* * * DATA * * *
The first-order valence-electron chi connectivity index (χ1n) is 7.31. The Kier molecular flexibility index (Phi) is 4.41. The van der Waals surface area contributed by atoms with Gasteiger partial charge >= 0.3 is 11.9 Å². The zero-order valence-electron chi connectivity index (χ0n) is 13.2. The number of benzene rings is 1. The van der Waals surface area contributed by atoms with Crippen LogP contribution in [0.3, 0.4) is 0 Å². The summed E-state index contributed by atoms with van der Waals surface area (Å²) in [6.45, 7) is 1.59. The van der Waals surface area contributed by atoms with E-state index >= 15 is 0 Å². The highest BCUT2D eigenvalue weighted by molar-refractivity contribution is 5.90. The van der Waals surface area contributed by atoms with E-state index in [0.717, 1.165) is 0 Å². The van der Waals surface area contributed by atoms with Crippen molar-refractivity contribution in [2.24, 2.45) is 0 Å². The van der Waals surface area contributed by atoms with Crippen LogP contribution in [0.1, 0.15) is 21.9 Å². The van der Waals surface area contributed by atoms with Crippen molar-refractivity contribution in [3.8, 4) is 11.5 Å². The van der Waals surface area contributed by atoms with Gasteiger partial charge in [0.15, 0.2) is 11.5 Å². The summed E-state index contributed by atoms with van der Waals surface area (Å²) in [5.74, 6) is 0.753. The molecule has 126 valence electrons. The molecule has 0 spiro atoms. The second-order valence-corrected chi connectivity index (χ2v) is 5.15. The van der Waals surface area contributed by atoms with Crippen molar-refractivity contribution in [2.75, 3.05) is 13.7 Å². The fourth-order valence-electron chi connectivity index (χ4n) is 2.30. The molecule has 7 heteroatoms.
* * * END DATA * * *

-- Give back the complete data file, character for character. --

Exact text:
The first-order valence-electron chi connectivity index (χ1n) is 7.31. The Kier molecular flexibility index (Phi) is 4.41. The van der Waals surface area contributed by atoms with Gasteiger partial charge >= 0.3 is 11.9 Å². The zero-order valence-electron chi connectivity index (χ0n) is 13.2. The number of benzene rings is 1. The van der Waals surface area contributed by atoms with Crippen LogP contribution in [0.3, 0.4) is 0 Å². The summed E-state index contributed by atoms with van der Waals surface area (Å²) in [6.45, 7) is 1.59. The van der Waals surface area contributed by atoms with E-state index >= 15 is 0 Å². The highest BCUT2D eigenvalue weighted by molar-refractivity contribution is 5.90. The van der Waals surface area contributed by atoms with E-state index in [0.717, 1.165) is 0 Å². The van der Waals surface area contributed by atoms with Crippen molar-refractivity contribution in [2.24, 2.45) is 0 Å². The van der Waals surface area contributed by atoms with Crippen LogP contribution in [0.1, 0.15) is 21.9 Å². The van der Waals surface area contributed by atoms with Crippen molar-refractivity contribution in [3.8, 4) is 11.5 Å². The van der Waals surface area contributed by atoms with Gasteiger partial charge in [0.15, 0.2) is 11.5 Å². The summed E-state index contributed by atoms with van der Waals surface area (Å²) in [5.74, 6) is 0.753. The molecule has 126 valence electrons. The molecule has 0 spiro atoms. The second-order valence-corrected chi connectivity index (χ2v) is 5.15. The van der Waals surface area contributed by atoms with Crippen molar-refractivity contribution in [2.75, 3.05) is 13.7 Å². The fourth-order valence-electron chi connectivity index (χ4n) is 2.30. The molecule has 7 heteroatoms.